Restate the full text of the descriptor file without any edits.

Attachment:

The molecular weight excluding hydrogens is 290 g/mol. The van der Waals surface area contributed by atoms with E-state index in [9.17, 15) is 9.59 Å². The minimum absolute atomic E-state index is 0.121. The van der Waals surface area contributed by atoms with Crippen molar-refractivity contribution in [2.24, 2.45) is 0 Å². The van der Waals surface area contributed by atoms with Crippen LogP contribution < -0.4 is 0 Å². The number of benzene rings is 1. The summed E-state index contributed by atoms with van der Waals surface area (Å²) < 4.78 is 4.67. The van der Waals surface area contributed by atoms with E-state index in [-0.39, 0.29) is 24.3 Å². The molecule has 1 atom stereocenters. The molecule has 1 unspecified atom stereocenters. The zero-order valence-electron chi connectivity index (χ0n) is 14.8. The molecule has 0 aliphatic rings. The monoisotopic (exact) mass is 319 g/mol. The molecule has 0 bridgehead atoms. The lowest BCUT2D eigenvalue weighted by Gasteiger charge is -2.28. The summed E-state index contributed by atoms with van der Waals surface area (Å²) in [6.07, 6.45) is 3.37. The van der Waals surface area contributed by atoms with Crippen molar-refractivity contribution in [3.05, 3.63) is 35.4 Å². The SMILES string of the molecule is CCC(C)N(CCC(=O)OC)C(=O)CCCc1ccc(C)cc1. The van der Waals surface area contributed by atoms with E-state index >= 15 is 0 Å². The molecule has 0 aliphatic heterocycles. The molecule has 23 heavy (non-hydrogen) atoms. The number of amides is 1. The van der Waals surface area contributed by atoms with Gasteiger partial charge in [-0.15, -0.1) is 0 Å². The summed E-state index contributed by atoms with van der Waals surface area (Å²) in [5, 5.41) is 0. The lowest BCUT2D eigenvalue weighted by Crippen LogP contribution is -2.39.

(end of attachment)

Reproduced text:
The molecular weight excluding hydrogens is 290 g/mol. The van der Waals surface area contributed by atoms with E-state index in [9.17, 15) is 9.59 Å². The minimum absolute atomic E-state index is 0.121. The van der Waals surface area contributed by atoms with Crippen molar-refractivity contribution in [2.24, 2.45) is 0 Å². The van der Waals surface area contributed by atoms with Crippen LogP contribution < -0.4 is 0 Å². The number of benzene rings is 1. The summed E-state index contributed by atoms with van der Waals surface area (Å²) < 4.78 is 4.67. The van der Waals surface area contributed by atoms with E-state index in [-0.39, 0.29) is 24.3 Å². The molecule has 1 atom stereocenters. The molecule has 1 unspecified atom stereocenters. The zero-order valence-electron chi connectivity index (χ0n) is 14.8. The molecule has 0 aliphatic rings. The monoisotopic (exact) mass is 319 g/mol. The molecule has 0 bridgehead atoms. The lowest BCUT2D eigenvalue weighted by Gasteiger charge is -2.28. The summed E-state index contributed by atoms with van der Waals surface area (Å²) in [6.07, 6.45) is 3.37. The van der Waals surface area contributed by atoms with Crippen molar-refractivity contribution in [3.05, 3.63) is 35.4 Å². The SMILES string of the molecule is CCC(C)N(CCC(=O)OC)C(=O)CCCc1ccc(C)cc1. The van der Waals surface area contributed by atoms with E-state index >= 15 is 0 Å². The molecule has 0 aliphatic heterocycles. The molecule has 23 heavy (non-hydrogen) atoms. The number of amides is 1. The van der Waals surface area contributed by atoms with Gasteiger partial charge in [-0.15, -0.1) is 0 Å². The summed E-state index contributed by atoms with van der Waals surface area (Å²) in [5, 5.41) is 0. The lowest BCUT2D eigenvalue weighted by Crippen LogP contribution is -2.39.